Massachusetts communities are saying “NO” to puppy mills. In less than a month, North Adams, Plymouth, and Springfield all passed laws that ban the sale of commercially bred puppies, kittens, and rabbits from a retail establishment. However, these laws allow shelters and rescues to showcase their animals in those facilities. Now 9 municipalities in Massachusetts and over 380 municipalities across the country have passed similar measures in the fight against puppy mills!
“Puppy mill” is a term that is frequently used to describe a large-scale commercial breeding facility where dogs are kept in conditions that the public would not consider humane and where dogs are repeatedly bred to generate as many puppies as possible for the retail pet market. Female dogs are treated as breeding machines and puppies are born into sickness and disease, stacked in wire cages with very little oversight or federal enforcement. Puppies sold in pets stores are notoriously known for being sourced from puppy mills. No responsible breeder would sell a dog or cat to a pet store, a broker, or over the internet. Responsible breeders care about the well-being of their animals and want to place them in loving and carefully selected homes. Responsible breeders also keep track of the health of animals they sell in order to catch any possible genetic conditions they need to know about when making breeding decisions in the future.
Massachusetts families deserve better than unknowingly supporting the puppy mill industry and buying sick or behaviorally challenged puppies. Too many families are unable to afford the sudden and unexpected veterinary bills that often accompany animals sourced from mills, and may have to make the choice to relinquish their pet animal to a shelter or rescue organization. A study in the Journal of the American Veterinary Medical Association concluded that pet shop dogs are more likely to exhibit aggression, inappropriate elimination, biting, and other behavioral problems, all of which are common factors leading to the surrender of a dog.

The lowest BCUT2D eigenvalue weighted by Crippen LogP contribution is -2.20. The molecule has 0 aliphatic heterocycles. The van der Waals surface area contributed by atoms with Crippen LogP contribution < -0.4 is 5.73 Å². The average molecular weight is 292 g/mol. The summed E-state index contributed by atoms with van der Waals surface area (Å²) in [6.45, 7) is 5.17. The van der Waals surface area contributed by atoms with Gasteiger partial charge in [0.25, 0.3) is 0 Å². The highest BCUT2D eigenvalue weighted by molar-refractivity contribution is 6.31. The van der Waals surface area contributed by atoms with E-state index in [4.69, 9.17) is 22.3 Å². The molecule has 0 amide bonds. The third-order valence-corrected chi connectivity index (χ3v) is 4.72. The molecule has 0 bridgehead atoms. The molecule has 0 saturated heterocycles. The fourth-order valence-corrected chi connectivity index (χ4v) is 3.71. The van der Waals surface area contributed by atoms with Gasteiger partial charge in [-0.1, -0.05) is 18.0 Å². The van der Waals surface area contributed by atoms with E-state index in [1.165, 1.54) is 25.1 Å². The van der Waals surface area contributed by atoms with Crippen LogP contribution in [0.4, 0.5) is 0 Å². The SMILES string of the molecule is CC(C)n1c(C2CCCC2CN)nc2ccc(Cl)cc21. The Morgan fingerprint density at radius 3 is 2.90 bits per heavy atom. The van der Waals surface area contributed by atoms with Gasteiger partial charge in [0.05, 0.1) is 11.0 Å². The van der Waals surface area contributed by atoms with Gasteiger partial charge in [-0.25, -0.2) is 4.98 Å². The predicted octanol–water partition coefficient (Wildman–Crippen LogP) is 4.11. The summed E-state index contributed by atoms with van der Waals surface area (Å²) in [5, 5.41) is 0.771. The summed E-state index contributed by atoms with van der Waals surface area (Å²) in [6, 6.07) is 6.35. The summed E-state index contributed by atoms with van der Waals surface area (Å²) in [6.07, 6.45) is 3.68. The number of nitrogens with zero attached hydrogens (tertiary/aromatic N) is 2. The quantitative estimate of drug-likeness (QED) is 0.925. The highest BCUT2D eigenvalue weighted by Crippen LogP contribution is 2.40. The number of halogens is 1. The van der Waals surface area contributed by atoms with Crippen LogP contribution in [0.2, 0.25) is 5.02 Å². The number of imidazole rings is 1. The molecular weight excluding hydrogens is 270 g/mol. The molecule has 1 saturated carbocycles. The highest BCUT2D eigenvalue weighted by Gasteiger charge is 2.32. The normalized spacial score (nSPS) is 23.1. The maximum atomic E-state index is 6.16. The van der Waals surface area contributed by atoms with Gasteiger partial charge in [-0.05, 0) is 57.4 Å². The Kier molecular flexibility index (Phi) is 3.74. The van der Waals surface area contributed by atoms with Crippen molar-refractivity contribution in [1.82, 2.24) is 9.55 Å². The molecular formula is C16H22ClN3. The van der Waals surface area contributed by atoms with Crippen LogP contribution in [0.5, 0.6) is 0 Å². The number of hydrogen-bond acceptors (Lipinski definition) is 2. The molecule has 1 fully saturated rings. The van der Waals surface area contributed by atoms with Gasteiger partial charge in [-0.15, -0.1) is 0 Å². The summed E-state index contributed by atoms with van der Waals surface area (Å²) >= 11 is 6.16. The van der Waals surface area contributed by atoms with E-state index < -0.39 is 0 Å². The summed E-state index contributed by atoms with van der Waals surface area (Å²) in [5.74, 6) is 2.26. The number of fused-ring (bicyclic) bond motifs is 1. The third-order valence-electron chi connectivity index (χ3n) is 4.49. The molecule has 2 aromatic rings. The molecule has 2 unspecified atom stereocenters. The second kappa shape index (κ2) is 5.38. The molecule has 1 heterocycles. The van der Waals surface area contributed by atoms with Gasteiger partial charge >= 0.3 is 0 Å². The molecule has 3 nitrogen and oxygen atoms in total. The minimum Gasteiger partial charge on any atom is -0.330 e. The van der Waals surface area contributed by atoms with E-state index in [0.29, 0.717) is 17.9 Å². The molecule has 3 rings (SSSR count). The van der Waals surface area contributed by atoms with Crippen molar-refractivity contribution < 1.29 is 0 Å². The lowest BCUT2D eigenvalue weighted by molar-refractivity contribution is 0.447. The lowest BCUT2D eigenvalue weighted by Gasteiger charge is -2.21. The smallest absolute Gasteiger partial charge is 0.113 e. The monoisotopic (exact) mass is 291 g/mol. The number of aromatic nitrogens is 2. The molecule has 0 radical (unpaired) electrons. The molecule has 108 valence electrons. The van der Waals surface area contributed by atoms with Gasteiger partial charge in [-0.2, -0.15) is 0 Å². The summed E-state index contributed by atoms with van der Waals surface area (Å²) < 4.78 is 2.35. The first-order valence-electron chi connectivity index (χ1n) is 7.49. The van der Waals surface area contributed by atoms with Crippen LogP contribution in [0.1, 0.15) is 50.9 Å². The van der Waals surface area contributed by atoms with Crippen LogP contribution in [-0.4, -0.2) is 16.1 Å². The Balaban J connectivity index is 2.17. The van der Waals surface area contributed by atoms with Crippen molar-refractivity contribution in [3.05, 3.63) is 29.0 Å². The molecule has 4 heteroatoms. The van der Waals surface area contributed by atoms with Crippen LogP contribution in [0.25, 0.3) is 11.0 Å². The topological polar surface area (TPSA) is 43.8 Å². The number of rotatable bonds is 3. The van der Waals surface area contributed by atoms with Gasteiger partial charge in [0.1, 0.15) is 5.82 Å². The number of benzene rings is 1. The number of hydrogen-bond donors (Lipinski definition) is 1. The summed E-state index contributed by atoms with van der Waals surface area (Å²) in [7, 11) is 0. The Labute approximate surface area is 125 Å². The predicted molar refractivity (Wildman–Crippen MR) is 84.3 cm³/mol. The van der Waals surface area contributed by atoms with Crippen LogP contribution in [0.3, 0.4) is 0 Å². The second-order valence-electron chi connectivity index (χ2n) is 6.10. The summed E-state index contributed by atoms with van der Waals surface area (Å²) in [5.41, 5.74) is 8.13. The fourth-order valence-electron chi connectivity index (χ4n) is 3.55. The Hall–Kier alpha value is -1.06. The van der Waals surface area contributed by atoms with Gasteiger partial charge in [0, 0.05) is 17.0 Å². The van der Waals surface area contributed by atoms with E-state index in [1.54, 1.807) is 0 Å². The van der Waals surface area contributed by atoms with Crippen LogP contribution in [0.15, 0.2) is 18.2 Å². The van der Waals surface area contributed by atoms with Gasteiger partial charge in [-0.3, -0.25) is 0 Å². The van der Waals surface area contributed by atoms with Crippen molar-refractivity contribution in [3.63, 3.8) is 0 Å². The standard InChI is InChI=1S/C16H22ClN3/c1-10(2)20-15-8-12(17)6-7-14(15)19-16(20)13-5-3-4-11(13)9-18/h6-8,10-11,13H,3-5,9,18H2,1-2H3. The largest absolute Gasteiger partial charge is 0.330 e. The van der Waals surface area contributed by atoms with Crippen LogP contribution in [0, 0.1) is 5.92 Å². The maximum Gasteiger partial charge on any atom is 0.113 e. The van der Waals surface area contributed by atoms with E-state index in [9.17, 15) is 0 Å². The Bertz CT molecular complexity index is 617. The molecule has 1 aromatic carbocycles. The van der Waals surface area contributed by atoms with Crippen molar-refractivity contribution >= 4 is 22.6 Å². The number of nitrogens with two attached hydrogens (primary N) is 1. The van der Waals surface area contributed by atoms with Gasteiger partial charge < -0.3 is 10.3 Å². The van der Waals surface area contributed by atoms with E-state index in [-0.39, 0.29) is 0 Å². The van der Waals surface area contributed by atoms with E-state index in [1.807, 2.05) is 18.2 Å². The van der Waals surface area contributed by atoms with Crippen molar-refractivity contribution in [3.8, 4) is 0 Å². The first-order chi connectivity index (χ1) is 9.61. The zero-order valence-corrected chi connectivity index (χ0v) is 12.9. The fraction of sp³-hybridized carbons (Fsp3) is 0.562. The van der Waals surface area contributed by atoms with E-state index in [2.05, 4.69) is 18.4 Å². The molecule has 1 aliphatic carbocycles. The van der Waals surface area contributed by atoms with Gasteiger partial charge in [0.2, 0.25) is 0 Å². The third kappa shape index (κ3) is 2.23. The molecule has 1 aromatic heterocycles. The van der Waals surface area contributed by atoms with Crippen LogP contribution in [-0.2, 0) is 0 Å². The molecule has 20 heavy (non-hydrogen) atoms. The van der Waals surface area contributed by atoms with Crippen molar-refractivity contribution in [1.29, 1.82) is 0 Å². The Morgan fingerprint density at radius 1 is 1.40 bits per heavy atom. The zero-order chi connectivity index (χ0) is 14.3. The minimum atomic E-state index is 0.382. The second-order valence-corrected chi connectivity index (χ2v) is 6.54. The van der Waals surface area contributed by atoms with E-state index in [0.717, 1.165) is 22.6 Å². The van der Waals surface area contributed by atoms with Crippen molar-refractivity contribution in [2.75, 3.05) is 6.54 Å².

With their local ordinances and bylaws in place, Boston, Cambridge, Stoneham, Pittsfield, Holliston, Marshfield, North Adams, Plymouth, and Springfield will never contribute to this cruel industry.
Municipal ordinances and bylaws are an effective way to help animals on the local level, and could lead to great success on the state level. In the short term, by passing a local ordinance, residents have the ability to help animals in the community, and provide a model for other cities and towns. Long term, these laws lend momentum to statewide initiatives. The state legislature runs on a 2 year cycle, and it can take many sessions before change for animals is made through state law. However, momentum on the local level can lead to bill movement and can be the reason why a bill passes. Legislators call these “tipping point issues,” where there is so much support in cities and towns, they see no reason not to pass a statewide bill.
The state legislation, S. 230/H. 384: An Act banning the retail sale of cats and dogs in pet shops, sponsored by Senator Patrick O’Connor and Representative Natalie Higgins was recently referred to the Joint Committee on Consumer Protection and Professional Licensure. Please ask your state legislators to support these bills. You can find out who represents you at www.wheredoivotema.com.
If you would like more information on how to pass local animal protection laws, please email email@example.com. Stay up to speed on our efforts by joining our Animal Action Team at www.mspca.org/jointheteam, and remember to follow us on Facebook, Twitter, and Instagram.